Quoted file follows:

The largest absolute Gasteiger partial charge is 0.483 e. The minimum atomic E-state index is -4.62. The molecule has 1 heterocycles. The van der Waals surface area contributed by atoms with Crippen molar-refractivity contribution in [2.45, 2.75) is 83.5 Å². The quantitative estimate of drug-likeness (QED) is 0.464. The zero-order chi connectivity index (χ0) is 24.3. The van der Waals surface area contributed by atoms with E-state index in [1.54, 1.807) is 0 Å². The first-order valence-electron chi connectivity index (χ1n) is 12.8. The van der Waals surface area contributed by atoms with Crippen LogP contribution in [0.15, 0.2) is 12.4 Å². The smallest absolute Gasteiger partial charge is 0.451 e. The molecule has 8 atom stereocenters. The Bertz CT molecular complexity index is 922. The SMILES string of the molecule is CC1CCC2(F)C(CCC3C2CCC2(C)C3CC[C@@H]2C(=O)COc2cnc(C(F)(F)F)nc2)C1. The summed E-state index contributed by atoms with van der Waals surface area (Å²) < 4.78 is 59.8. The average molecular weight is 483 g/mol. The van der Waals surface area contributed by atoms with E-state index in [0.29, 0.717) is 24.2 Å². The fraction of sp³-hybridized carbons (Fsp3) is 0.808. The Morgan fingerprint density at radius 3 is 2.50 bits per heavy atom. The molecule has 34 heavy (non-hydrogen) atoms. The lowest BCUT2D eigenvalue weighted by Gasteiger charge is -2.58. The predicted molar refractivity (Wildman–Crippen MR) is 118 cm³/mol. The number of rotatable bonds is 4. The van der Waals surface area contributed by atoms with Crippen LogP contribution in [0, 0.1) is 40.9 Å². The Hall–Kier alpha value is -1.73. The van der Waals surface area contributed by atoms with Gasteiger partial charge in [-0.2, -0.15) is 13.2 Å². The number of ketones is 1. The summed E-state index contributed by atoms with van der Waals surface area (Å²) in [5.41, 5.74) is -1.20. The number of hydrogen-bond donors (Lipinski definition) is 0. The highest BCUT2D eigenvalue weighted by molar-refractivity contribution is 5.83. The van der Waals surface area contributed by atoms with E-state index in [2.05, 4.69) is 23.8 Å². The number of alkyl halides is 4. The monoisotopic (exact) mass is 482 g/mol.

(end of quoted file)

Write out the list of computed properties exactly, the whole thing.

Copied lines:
The largest absolute Gasteiger partial charge is 0.483 e. The minimum atomic E-state index is -4.62. The molecule has 1 heterocycles. The van der Waals surface area contributed by atoms with Crippen molar-refractivity contribution in [2.45, 2.75) is 83.5 Å². The quantitative estimate of drug-likeness (QED) is 0.464. The zero-order chi connectivity index (χ0) is 24.3. The van der Waals surface area contributed by atoms with E-state index in [1.54, 1.807) is 0 Å². The first-order valence-electron chi connectivity index (χ1n) is 12.8. The van der Waals surface area contributed by atoms with Crippen LogP contribution in [0.15, 0.2) is 12.4 Å². The smallest absolute Gasteiger partial charge is 0.451 e. The molecule has 8 atom stereocenters. The Bertz CT molecular complexity index is 922. The SMILES string of the molecule is CC1CCC2(F)C(CCC3C2CCC2(C)C3CC[C@@H]2C(=O)COc2cnc(C(F)(F)F)nc2)C1. The summed E-state index contributed by atoms with van der Waals surface area (Å²) < 4.78 is 59.8. The average molecular weight is 483 g/mol. The van der Waals surface area contributed by atoms with E-state index in [0.29, 0.717) is 24.2 Å². The fraction of sp³-hybridized carbons (Fsp3) is 0.808. The Morgan fingerprint density at radius 3 is 2.50 bits per heavy atom. The molecule has 34 heavy (non-hydrogen) atoms. The lowest BCUT2D eigenvalue weighted by Gasteiger charge is -2.58. The predicted molar refractivity (Wildman–Crippen MR) is 118 cm³/mol. The number of rotatable bonds is 4. The van der Waals surface area contributed by atoms with Crippen LogP contribution in [0, 0.1) is 40.9 Å². The Hall–Kier alpha value is -1.73. The van der Waals surface area contributed by atoms with Gasteiger partial charge in [-0.2, -0.15) is 13.2 Å². The number of ketones is 1. The summed E-state index contributed by atoms with van der Waals surface area (Å²) in [5.41, 5.74) is -1.20. The number of hydrogen-bond donors (Lipinski definition) is 0. The highest BCUT2D eigenvalue weighted by molar-refractivity contribution is 5.83. The van der Waals surface area contributed by atoms with E-state index in [2.05, 4.69) is 23.8 Å². The number of alkyl halides is 4. The monoisotopic (exact) mass is 482 g/mol.